Construction and Operation of a Microfiltration Plant for the Treatment of Radioactive Wastewater

  • Andreas Vesely (Speaker)
  • Herbert Trombitas (Author)

Activity: Talk or presentation / LecturePresentation at a scientific conference / workshop


By contract with the Austrian government, Nuclear Engineering Seibersdorf is treating all radioactive waste occurring in Austria. In addition, decommissioning works of former nuclear research installations are performed. Waste water is generated during these operations (decontamination, incineration with flue gas scrubbing, evaporation, drying), as well as in nearby research laboratories and has to be treated before emission to the receiving water. At present this waste water is treated by nuclide specific co-precipitation (e. g. iron hydroxide, barium sulphate, copper cyanoferrate etc.) followed by filtration with a pressurised disk-filter, working with a pre-coat (diatomaceous earth). The filter cake is dried in a vacuum drier and supercompacted before long-time interim storage. With this process good results are obtained regarding the purification, but a rather high amount of radioactive waste is generated: the filter cake contains only approx. 10% of solids from the waste water and the precipitation step, the rest being filter aid. Therefore, research was carried out to find a process working without filter aid. Inquiries on a laboratory scale showed that this goal could be attained by a microfiltration process. With a 600 nm membrane, the radionuclides could be separated, requiring co-precipitation only in some cases. In the next step, trials with a semi-technical scale microfiltration plant were carried out over several months. This plant operated in a cross-flow mode, with a ceramic filter candle (alumina), area 1 m². All the basic filtration parameters could be studied (flux, transmembrane pressure, linear velocity etc.), enabling the design of a large scale plant. These trials showed also that it is absolutely necessary to provide a pre-filtration step. In order to define the appropriate machinery, trials in 1:1 scale were carried out. The process chosen was filtration with an inclined filter (polyester filter tissue, nominal pore diameter 20 µm). Based on these findings, a large scale plant was designed and constructed, with a total filtration area of 30 m². Details of the plant layout are presented, as well as first operational experiences.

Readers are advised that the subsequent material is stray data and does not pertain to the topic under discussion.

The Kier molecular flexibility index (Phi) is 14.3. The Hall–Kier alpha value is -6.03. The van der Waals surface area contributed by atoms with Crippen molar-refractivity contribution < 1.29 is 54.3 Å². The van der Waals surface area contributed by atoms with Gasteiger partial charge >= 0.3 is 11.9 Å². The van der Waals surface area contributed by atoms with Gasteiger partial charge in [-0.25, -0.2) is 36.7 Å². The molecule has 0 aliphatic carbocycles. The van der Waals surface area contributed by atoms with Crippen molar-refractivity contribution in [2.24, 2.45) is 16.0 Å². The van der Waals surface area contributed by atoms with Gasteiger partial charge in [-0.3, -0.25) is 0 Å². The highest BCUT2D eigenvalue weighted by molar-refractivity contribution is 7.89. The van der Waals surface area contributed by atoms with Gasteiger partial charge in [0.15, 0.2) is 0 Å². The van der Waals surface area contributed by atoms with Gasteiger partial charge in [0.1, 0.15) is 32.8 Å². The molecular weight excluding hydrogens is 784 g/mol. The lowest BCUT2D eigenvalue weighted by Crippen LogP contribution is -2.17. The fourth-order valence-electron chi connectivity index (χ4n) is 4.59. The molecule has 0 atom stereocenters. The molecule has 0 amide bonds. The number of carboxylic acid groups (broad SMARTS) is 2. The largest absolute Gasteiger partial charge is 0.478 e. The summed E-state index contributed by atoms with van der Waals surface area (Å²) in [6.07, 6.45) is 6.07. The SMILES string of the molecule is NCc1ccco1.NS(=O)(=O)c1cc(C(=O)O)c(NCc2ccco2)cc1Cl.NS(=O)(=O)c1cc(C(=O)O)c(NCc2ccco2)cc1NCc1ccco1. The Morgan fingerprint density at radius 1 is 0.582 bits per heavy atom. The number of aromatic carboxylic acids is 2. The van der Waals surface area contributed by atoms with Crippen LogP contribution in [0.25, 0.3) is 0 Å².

Period11 Oct 200915 Oct 2009
Event titleICEM´09, The 12th International Conference on Environmental Remediation and Radioactive Waste Management
Event typeOther
Degree of RecognitionInternational

Research Field

  • Biosensor Technologies


  • Microfiltration Wastewater